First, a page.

Date of Award
Doctor of Philosophy (PhD)
The photon driven reduction of Zn(II) to zinc metal is a novel field of study with many potential applications including the use of zinc metal as a solar fuel. Although it has not been widely considered for such a role in the past, zinc is an appealing means to store solar energy as a stable fuel without the safety risks of hydrogen gas. As a solar fuel, zinc metal would be used in efficient zinc air batteries and then regenerated by the photocatalytic reduction of Zn(II) and a concurrent oxidation reaction. In this vein, this work reports the photocatalytic reduction of Zn(II) to zinc metal using visible light. Heteroleptic bis-cyclometallated iridium complexes and zinc quinolates that form in situ are found to be effective photocatalysts. Zinc generating photoreactions are conducted on a custom-designed home-built photoreactor, with triethylamine (TEA) employed as the sacrificial reductant. Photocatalyst structure–activity relationships, ideal reaction conditions, and reaction kinetics are described for the iridium catalyzed reaction. Cyclic voltammetry of zinc salts is used to supplement the investigation of the Zn(II) reduction mechanism. A maximum of 430 catalyst turnovers is reported. Similar experiments are performed in order to characterize the zinc quinolate catalyzed reduction of Zn(II) and confirm aspects of the reaction mechanism. Additionally, fluorescence quenching and 1H NMR titration experiments are employed to identify the zinc quinolate that forms in situ from 5,7-dichloro-8-hydroxyquinoline. Subsequently, ligands with extended conjugated pi systems relative to 8-hydroxyquinoline are synthesized and their photocatalytic activity is assessed. Second generation iridium photocatalysts with bridging nitrile functionalities are also synthesized and evaluated in an attempt to improve catalytic activity.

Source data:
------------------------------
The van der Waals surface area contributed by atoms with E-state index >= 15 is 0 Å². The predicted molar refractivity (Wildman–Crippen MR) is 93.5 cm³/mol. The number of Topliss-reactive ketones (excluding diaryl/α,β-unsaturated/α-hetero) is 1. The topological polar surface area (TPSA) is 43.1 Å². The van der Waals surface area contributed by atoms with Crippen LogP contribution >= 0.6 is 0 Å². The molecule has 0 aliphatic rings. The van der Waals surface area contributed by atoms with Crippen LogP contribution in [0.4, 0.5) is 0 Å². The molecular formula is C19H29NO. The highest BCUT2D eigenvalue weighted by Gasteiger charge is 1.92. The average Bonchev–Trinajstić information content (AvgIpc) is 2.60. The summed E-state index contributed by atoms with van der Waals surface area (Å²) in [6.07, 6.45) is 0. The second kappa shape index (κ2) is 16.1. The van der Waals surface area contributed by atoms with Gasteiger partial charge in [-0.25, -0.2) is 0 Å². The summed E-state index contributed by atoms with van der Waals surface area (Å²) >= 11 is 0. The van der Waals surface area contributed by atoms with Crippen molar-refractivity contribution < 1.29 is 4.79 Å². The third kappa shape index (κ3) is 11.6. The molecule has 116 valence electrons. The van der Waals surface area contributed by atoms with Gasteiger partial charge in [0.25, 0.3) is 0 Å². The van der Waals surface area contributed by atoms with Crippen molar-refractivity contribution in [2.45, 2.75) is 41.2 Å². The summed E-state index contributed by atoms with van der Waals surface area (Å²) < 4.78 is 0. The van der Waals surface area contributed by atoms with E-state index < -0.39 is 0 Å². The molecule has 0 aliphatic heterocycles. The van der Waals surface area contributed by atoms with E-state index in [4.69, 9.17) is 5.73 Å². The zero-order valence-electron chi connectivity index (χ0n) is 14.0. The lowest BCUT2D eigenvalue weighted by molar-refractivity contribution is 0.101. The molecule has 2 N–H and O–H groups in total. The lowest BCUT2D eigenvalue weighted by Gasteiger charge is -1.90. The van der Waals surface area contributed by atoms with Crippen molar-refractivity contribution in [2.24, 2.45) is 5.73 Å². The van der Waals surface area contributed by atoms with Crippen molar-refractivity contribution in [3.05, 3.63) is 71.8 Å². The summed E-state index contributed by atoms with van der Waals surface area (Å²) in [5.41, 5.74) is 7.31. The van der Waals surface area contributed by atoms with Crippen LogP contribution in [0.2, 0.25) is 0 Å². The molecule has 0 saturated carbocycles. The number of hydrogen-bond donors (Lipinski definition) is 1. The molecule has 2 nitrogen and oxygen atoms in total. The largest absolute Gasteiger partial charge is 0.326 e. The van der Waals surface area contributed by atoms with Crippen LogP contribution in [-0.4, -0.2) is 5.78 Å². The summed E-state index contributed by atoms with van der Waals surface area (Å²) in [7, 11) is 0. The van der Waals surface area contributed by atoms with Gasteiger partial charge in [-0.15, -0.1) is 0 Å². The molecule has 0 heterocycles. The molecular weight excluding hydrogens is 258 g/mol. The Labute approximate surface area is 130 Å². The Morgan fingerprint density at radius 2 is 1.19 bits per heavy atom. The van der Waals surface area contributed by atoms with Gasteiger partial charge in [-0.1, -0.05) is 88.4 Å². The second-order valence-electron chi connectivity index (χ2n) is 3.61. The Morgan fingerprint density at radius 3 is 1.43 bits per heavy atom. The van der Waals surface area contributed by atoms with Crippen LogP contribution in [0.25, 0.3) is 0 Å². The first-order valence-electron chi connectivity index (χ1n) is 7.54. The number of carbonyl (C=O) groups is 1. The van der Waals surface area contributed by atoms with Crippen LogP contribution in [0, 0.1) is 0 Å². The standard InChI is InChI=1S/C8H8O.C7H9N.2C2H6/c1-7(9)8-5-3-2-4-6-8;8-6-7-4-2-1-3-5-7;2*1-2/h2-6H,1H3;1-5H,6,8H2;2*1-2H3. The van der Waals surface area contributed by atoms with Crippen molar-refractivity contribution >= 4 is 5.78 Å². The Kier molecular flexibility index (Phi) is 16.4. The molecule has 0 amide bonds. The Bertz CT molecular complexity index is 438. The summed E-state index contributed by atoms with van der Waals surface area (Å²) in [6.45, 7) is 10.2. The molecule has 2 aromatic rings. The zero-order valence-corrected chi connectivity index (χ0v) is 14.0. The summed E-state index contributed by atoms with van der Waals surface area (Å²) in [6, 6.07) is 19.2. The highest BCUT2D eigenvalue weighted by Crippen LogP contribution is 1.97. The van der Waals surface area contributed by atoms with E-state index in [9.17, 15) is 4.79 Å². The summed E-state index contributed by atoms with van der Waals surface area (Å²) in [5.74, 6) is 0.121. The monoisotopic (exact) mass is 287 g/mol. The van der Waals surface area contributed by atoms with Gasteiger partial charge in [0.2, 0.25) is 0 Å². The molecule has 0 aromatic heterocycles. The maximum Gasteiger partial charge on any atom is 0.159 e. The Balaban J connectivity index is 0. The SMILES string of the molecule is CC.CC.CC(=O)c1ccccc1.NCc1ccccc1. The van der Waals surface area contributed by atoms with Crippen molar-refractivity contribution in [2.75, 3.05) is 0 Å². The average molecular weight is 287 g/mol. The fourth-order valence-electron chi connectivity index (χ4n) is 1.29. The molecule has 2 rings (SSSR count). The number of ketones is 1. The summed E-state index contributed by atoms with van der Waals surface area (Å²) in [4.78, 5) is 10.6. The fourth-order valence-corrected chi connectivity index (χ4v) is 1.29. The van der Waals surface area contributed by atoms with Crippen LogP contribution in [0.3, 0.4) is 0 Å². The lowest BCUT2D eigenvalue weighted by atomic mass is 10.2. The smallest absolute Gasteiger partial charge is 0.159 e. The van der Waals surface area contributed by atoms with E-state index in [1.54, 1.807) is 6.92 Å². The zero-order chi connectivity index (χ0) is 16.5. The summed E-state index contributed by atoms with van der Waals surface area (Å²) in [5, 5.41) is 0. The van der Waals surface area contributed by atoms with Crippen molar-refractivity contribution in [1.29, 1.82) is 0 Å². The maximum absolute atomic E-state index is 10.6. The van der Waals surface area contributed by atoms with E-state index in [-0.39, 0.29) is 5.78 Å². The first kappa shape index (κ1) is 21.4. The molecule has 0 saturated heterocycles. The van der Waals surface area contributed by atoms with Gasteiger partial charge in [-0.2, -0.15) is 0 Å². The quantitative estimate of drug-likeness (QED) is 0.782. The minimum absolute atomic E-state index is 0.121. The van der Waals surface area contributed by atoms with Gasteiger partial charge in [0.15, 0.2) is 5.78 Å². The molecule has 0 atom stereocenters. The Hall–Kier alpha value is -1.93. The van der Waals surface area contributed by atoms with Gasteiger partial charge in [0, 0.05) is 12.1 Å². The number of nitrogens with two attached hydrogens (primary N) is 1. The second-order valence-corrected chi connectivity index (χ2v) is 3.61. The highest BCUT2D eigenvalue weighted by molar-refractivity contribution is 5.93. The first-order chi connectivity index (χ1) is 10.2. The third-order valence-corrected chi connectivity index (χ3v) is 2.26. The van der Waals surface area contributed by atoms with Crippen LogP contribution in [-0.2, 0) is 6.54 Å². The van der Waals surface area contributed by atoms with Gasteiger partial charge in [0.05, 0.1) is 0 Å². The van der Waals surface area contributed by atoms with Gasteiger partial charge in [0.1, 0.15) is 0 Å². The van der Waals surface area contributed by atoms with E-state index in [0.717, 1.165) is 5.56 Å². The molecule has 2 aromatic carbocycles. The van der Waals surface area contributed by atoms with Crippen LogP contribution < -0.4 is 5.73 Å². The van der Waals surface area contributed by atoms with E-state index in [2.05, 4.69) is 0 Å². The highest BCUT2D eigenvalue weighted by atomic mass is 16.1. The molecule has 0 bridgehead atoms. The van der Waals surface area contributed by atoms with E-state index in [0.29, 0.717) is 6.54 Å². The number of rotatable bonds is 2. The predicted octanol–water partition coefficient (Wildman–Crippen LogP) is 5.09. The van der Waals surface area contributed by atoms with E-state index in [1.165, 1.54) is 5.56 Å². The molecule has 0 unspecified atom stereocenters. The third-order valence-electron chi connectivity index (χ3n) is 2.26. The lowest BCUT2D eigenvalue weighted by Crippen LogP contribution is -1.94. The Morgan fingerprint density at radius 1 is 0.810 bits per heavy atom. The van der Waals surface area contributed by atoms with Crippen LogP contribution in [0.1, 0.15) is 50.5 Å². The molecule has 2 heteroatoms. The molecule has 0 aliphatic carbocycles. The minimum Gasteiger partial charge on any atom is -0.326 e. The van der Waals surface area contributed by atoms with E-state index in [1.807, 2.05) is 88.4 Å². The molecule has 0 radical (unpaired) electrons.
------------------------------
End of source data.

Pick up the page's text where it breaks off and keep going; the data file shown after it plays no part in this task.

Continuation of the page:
Brooks, Anthony, "The Photon Driven Reduction of Zn(II) to Zinc Metal by Transition Metal Complexes" (2014). Dissertations. 1048.